Eat, Act, Pray - February

In the past, Cambodian farmers could expect to plant their rice crops in June when the rainy season started in order to harvest it in November. However in the past decade, increasingly unpredictable rains are threatening this very basic need for survival.

'Some years, we seem to get drought at the beginning of the rainy season and rains at the beginning of the dry season. We end up getting into debt because the crops fail.'

Tea Kor, and her husband Krouch Eng, own half a hectare of rice fields.

'We used to grow just our rice and we had a few cows for ploughing the field. We grew a few vegetables for the family to eat as well…'

Until recently, farmers in this region had little knowledge or resources to be able to adapt their agriculture to become more resilient in these turbulent times.

That is until a community organisation (known as PADEK), supported by Christian Aid, implemented a local system of rice intensification to increase rice yields by using less land and applying organic fertilizers and pesticides. The farmers also branched out to cultivate fish, chickens and pigs, for sale at the local market.

'Now we grow vegetables to sell during the dry season. It’s very profitable and we can plant different vegetables nearly all year round. We have livestock to sell if we need to. Plus we eat fish from our pond that we dug in front of the house.'

'If it rains when it should we can do our rice farming and hope to increase the yields using new techniques so we can even sell some of it. If it doesn’t rain, then we can use the water from the pond and the well to grow vegetables which we sell profitably. Life is much better!'

Talk It Over

The increasing pressures which farmers like Tea Kor’s family face are echoed around the globe. Climate change is threatening global food production chains and, although short term solutions and adapting techniques plug the gaps, the future is less certain.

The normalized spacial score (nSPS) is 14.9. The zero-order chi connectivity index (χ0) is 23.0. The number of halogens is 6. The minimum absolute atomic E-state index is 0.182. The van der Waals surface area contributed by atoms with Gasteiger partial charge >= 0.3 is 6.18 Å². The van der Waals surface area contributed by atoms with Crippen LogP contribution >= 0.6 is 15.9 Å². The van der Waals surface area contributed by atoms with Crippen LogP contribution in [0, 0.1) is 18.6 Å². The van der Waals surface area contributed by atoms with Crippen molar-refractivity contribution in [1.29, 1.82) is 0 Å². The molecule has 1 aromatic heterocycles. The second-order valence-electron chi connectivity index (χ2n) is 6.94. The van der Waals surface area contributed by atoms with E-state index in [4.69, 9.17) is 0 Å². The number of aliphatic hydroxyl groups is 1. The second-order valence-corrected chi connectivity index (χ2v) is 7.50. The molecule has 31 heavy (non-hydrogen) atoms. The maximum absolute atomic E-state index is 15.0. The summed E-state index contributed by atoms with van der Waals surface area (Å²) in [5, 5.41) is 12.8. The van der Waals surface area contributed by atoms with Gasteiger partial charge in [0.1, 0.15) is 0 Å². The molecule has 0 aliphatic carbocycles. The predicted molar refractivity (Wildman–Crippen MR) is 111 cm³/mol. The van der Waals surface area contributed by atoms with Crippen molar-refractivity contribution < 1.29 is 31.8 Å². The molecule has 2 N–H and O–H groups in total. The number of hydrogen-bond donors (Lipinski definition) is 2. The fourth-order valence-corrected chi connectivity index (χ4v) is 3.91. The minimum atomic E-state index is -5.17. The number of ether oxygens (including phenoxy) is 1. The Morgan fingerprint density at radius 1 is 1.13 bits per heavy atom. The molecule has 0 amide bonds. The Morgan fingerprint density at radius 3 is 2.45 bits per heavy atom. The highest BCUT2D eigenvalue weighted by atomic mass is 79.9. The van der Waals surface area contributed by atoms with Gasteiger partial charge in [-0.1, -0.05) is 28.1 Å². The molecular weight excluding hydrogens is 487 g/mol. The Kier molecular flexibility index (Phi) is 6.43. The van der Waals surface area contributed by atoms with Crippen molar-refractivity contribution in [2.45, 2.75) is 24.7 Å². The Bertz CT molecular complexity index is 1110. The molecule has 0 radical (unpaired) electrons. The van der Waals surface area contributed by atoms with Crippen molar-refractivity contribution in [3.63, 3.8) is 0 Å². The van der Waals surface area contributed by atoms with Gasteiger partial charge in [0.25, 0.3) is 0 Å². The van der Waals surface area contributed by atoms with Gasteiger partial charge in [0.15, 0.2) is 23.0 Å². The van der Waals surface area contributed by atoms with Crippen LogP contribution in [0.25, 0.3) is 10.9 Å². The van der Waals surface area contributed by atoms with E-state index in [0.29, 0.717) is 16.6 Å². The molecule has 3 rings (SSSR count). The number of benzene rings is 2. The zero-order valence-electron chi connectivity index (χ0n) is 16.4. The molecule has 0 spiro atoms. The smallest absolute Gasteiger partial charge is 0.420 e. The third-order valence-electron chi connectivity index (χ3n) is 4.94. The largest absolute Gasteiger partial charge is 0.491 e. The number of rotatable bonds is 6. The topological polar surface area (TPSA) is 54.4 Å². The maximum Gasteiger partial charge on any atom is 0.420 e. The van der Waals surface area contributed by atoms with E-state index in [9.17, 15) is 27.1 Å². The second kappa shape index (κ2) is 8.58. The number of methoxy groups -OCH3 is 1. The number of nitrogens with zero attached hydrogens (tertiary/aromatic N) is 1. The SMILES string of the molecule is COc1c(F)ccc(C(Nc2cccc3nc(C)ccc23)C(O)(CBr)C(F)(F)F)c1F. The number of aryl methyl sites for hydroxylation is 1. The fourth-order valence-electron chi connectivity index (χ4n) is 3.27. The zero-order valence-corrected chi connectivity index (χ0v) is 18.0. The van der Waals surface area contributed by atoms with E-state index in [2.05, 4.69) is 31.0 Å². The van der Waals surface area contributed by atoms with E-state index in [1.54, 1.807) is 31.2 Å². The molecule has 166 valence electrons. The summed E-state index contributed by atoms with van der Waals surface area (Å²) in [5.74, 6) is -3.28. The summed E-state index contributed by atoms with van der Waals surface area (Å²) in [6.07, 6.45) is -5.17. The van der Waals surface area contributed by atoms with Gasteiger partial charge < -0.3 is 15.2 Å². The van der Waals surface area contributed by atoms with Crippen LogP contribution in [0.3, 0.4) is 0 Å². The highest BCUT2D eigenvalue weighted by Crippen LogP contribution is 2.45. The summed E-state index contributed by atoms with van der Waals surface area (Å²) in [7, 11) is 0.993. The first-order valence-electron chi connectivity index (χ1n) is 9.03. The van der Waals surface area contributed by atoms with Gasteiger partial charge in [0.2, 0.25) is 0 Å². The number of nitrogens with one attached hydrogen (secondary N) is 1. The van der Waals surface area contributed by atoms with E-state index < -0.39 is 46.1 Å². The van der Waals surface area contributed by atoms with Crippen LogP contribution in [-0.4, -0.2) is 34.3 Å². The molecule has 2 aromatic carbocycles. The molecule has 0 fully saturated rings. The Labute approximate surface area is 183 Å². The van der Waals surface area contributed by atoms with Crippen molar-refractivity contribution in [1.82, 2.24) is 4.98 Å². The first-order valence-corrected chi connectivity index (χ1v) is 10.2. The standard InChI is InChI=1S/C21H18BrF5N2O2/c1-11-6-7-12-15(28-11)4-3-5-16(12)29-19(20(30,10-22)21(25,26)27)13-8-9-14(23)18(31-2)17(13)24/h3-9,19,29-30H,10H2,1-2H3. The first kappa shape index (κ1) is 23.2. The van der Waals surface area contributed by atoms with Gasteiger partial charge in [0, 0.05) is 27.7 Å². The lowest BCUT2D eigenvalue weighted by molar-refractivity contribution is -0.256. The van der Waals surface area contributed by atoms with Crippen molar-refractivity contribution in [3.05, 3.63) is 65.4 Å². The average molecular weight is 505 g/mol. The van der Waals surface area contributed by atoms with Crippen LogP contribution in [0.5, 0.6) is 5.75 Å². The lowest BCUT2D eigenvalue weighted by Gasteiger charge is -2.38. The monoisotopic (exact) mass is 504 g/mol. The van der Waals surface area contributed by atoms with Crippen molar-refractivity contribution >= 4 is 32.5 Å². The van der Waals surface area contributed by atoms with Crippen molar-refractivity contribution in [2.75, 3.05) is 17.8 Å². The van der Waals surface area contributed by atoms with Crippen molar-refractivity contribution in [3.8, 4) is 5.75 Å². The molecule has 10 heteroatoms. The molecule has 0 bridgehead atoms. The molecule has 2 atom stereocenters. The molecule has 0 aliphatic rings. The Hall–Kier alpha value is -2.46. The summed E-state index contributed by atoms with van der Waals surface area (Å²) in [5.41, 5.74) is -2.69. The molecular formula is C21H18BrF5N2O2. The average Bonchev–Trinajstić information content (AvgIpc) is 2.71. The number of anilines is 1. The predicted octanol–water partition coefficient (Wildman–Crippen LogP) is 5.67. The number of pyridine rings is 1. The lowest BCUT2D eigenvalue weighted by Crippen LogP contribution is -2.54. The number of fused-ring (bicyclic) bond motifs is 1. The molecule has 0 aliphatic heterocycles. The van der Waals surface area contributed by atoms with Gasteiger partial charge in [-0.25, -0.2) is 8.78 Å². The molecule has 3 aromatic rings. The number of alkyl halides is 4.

• Think about you last meal. Do you know where the ingredients came from? Were they produced locally or halfway around the world? Reflect on how reliant we are on global food imports for the food we enjoy.

  • Discuss the threat of climate change. Are we worrying about nothing? How might we adapt if not?

  • What can we do about it? What small changes can we make in our lifestyles to ensure we’re living in harmony with the world around us?


First, watch this film:

Feb 14th is Valentine’s Day and there’s no better time to make some noise about the things we want to protect from climate change.

Spread the word on your social media channel of choice using the #ShowTheLove hashtag. Join in the conversation and let’s make some noise about the urgent need to tackle climate change.



Lord, help us be the change we wish to see in the world.

Give us the audacity to believe that complicated systems and structures can be toppled by the smallest voice.

Help us be brave in the face of adversity and outspoken on issues of truth and justice.

Through you, all things are possible.